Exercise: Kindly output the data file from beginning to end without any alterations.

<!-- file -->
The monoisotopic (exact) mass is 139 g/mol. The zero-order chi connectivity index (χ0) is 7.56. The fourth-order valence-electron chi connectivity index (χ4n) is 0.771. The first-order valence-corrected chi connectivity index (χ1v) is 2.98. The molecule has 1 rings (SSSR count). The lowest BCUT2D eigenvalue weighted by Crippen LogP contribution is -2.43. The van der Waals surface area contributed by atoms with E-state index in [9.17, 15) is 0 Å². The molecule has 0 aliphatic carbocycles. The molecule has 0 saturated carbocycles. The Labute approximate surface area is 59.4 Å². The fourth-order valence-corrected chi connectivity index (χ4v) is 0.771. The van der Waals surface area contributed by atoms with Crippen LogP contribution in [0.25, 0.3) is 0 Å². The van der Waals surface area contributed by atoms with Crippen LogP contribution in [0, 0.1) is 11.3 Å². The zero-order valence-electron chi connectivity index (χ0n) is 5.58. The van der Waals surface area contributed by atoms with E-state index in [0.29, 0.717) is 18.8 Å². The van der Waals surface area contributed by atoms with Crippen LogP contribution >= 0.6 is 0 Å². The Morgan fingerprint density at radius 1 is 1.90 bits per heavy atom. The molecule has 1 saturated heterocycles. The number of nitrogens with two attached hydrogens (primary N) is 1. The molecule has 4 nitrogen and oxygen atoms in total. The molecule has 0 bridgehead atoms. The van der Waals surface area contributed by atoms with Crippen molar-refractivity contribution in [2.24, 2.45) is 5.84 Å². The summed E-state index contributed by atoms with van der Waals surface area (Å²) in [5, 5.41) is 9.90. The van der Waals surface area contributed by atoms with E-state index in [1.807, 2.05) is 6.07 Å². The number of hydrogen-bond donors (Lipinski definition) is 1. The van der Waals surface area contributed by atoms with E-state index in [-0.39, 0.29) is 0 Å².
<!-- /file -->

The monoisotopic (exact) mass is 139 g/mol. The zero-order chi connectivity index (χ0) is 7.56. The fourth-order valence-electron chi connectivity index (χ4n) is 0.771. The first-order valence-corrected chi connectivity index (χ1v) is 2.98. The molecule has 1 rings (SSSR count). The lowest BCUT2D eigenvalue weighted by Crippen LogP contribution is -2.43. The van der Waals surface area contributed by atoms with E-state index in [9.17, 15) is 0 Å². The molecule has 0 aliphatic carbocycles. The molecule has 0 saturated carbocycles. The Labute approximate surface area is 59.4 Å². The fourth-order valence-corrected chi connectivity index (χ4v) is 0.771. The van der Waals surface area contributed by atoms with Crippen LogP contribution in [0.25, 0.3) is 0 Å². The van der Waals surface area contributed by atoms with Crippen LogP contribution in [0, 0.1) is 11.3 Å². The zero-order valence-electron chi connectivity index (χ0n) is 5.58. The van der Waals surface area contributed by atoms with E-state index in [0.29, 0.717) is 18.8 Å². The van der Waals surface area contributed by atoms with Crippen LogP contribution >= 0.6 is 0 Å². The Morgan fingerprint density at radius 1 is 1.90 bits per heavy atom. The molecule has 1 saturated heterocycles. The number of nitrogens with two attached hydrogens (primary N) is 1. The molecule has 4 nitrogen and oxygen atoms in total. The molecule has 0 bridgehead atoms. The van der Waals surface area contributed by atoms with Crippen molar-refractivity contribution in [2.24, 2.45) is 5.84 Å². The summed E-state index contributed by atoms with van der Waals surface area (Å²) in [5, 5.41) is 9.90. The van der Waals surface area contributed by atoms with E-state index in [1.807, 2.05) is 6.07 Å². The number of hydrogen-bond donors (Lipinski definition) is 1. The van der Waals surface area contributed by atoms with E-state index in [-0.39, 0.29) is 0 Å².